Stack Overflow is a community of 4.7 million programmers, just like you, helping each other.

Join them; it only takes a minute:

Sign up
Join the Stack Overflow community to:
  1. Ask programming questions
  2. Answer and help your peers
  3. Get recognized for your expertise

Base Class:

class A {

    public x;
    public y;

    public function __construct {

        $this->x = new X();
        $this->y = new Y();

Class X:

class X extends A {

    public function __construct {}

    public function job() {

        echo 'x working!';

Class Y:

class Y extends A {

    public function __construct {}

    public function job() {

        var_dump($this->x);    // NULL, Why???


Problem: When I'm calling x->job() from inside of class Y, I have no access to the X already instanced object totally, and var_dump shows it's null.

Any ideas what's wrong with that?

Thanks! :)


If I use parent::__construct(); in the child class' __construct() method, then it would generates Fatal Error: maximum function nesting level of '100' reached, aborting!. That's why I add those empty __construct() methods. Any idea again how to solve that?

I have this one also on the source code:

$base = new A();

So, the constructor should been run already, right?

share|improve this question
You need to explicitly instantiate the parent with parent::__construct();. – Mansfield Sep 12 '12 at 12:30
I could be wrong, but I think you have to call the constructor of a base class in php from the extended class via parent::__construct(); – Najzero Sep 12 '12 at 12:31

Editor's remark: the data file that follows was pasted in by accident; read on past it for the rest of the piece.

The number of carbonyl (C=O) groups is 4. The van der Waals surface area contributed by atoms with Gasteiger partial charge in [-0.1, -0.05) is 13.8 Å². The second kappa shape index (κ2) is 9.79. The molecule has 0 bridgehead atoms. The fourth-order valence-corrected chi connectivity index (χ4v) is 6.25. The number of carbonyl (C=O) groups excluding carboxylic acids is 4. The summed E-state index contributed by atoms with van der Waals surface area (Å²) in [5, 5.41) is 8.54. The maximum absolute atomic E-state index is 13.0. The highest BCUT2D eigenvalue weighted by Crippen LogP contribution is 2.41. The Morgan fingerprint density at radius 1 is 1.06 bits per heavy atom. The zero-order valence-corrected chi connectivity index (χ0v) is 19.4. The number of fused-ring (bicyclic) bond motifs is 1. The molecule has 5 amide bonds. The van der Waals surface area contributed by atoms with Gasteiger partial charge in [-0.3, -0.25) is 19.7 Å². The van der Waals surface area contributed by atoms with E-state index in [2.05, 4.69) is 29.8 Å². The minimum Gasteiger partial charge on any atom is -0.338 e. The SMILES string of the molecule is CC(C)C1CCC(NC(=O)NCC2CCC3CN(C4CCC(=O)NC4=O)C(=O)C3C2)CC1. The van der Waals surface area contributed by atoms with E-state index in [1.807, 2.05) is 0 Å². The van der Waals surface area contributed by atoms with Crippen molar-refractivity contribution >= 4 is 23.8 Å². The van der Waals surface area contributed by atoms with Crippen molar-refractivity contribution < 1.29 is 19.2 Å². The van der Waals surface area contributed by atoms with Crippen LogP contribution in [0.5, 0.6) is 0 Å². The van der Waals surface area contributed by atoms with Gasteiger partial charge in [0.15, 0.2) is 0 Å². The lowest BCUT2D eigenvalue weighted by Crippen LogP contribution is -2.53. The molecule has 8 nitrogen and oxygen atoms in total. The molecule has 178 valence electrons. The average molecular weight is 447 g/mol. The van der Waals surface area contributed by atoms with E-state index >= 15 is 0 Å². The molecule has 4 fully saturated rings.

up vote 5 down vote accepted

You must call parent::__construct() in the chil class constructor, otherwise the parent constructor is not called and the property won't recieve its value.

share|improve this answer
Keep in mind that if you call the parent constructor, you will call new X() which will start doing all sorts of recursive things. I think your whole model might be a bit flawed. An X object is an A object that has an X object that is an A... – Nanne Sep 12 '12 at 12:37
yeah, you're right ... any idea to find the same approach, but a working one? – Mahdi Sep 12 '12 at 12:39
@Mahdi, don't create those sub-objects through the constructor at all. Instead create a separate method to do that, and call that method after you've created your 'root' object. – GolezTrol Sep 12 '12 at 12:43
Thanks GloezTrol, yeah, I think there is no other way ... – Mahdi Sep 12 '12 at 12:48

In this example case you could also just leave out the constructor of the child class, because it doesn't do anything, else use the suggested method by GolezTrol

share|improve this answer
The child class constructor may be the most suitable place to call the parent constructor method though. – Mansfield Sep 12 '12 at 12:32
for code clarity it might be good yes, though it would not have any meaning. – bkwint Sep 12 '12 at 12:33

Your Answer


By posting your answer, you agree to the privacy policy and terms of service.

Not the answer you're looking for? Browse other questions tagged or ask your own question.